The Kia Cee`d is a small family hatchback with various engine and body style options available to choose from. Launched in 2006, it has become increasingly popular on Irish roads so these handy hints from LuK will be of great use to any technician carrying out a repair.
In this example we used a two-post ramp, an engine support beam, two long axle stands and one transmission jack. The vehicle may also be fitted with alloy wheels so make sure the locking tool is available before starting the repair.
Remove the air filter housing
Remove the engine cover and disconnect the battery cables. Disconnect the MAF sensor switch and ECU cables and stow carefully. Remove the air filter housing and ECU as one complete unit. Disconnect the speed sensor and reverse light plugs and stow safely out of the way.
Remove the locking pins holding the gear change cables in place (pictured below) and carefully pop off the gear change cables and stow.
Remove two bolts from the shift linkage bracket, enabling you to remove as a complete unit from the gearbox. Unbolt the battery earth cable from the top of the gearbox (pictured below) and stow.
Install the engine support beam and remove the two accessible starter motor bolts, one of which holds a bracket for the wiring loom. Remove the bolts from the top gearbox mount, raise the vehicle and remove the nearside front wheel and plastic wheel arch lining. Drain the gearbox oil.
Remove the under-tray and then the turbo charger pipe, which is secured by two brackets on the sump.
In this repair we avoided removing the sub-frame completely. Support the sub-frame with two long axle stands. Unbolt and remove the four bolts securing the steering rack in place. Disconnect the exhaust support bracket from the sub frame (pictured below).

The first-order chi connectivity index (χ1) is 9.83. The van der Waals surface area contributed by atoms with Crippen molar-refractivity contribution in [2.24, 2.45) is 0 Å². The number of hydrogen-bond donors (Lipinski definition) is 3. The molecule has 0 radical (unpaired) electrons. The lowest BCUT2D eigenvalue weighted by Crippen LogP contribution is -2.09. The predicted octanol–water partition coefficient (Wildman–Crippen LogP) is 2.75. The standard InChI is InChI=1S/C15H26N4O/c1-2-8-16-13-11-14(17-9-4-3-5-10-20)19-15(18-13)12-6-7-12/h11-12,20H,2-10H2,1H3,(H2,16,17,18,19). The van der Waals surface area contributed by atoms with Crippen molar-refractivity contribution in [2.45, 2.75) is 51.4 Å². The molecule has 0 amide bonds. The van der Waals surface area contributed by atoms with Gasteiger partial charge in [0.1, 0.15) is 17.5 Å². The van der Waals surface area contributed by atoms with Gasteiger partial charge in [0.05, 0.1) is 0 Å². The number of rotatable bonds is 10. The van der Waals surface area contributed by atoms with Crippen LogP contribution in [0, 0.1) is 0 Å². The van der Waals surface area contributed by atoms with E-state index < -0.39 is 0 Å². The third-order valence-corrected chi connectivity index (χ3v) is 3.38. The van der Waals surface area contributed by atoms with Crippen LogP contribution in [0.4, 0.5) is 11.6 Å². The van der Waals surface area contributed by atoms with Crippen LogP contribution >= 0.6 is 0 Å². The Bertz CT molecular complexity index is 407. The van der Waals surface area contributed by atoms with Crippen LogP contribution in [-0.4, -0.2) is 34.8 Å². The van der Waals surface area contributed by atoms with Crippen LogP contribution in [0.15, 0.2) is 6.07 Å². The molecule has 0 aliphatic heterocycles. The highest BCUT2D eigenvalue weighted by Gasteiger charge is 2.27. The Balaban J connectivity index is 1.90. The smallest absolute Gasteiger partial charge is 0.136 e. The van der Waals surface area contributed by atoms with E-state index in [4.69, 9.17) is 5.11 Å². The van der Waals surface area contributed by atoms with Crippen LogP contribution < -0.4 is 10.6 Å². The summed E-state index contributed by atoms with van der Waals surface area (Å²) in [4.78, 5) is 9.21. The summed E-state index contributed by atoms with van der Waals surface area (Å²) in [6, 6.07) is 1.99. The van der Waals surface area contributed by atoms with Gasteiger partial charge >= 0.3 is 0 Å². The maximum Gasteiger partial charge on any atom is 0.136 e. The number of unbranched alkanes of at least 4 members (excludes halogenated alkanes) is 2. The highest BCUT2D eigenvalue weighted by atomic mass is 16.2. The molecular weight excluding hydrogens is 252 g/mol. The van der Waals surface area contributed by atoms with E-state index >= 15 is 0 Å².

Remove the two front sub-frame bolts completely and slacken the rear sub-frame nut and bolts just enough so the front of the sub-frame can be lowered on the transmission jacks. Remove the nearside ball joint bolts and disconnect from its position and remove the drive shaft.
Remove the front and rear gearbox mounts. Remove the bracket that secures the hydraulic pipe to the gearbox (pictured below)
Then remove the two bolts that hold the external slave cylinder in position (pictured below) and carefully stow away from the working area.
Remove the clutch
Support the gearbox with the transmission jack. Remove the bottom starter motor bolt and three bottom bell housing bolts from the rear of the gearbox; one bell housing bolt is hidden behind a plastic cover (pictured below).
Remove the remaining bell housing bolts from the front and carefully separate the gearbox from the engine. You should have enough clearance inside the wheel arch to position the gearbox inside and support using the transmission jack safely. Remove the clutch and release bearing.
Check the bell housing for any debris and oil contamination and rectify before refitting the gearbox. The release bearing should always be changed during a clutch replacement; the release arm should be checked for smooth operation and for wear on the ball pivot. Check the flywheel for signs of heat stress such as hair line fractures or cracks; the surface of the flywheel should be checked to make sure it is within manufacturers’ wear tolerance.
If the surface of the flywheel is to be skimmed, make sure that the same amount is taken from the clutch bolting surface. Failure to check and rectify these areas may cause the clutch to operate incorrectly.
Before fitting the new clutch disc make sure the input shaft is clean and free from any wear, smear a little high melting point grease on the splines then slide the new clutch plate up and down the splines a couple of times, remove the plate and wipe any excess grease off.
Refitting the gearbox is the reversal of removal, remembering to refill the gearbox oil to the correct level when the gearbox is refitted.
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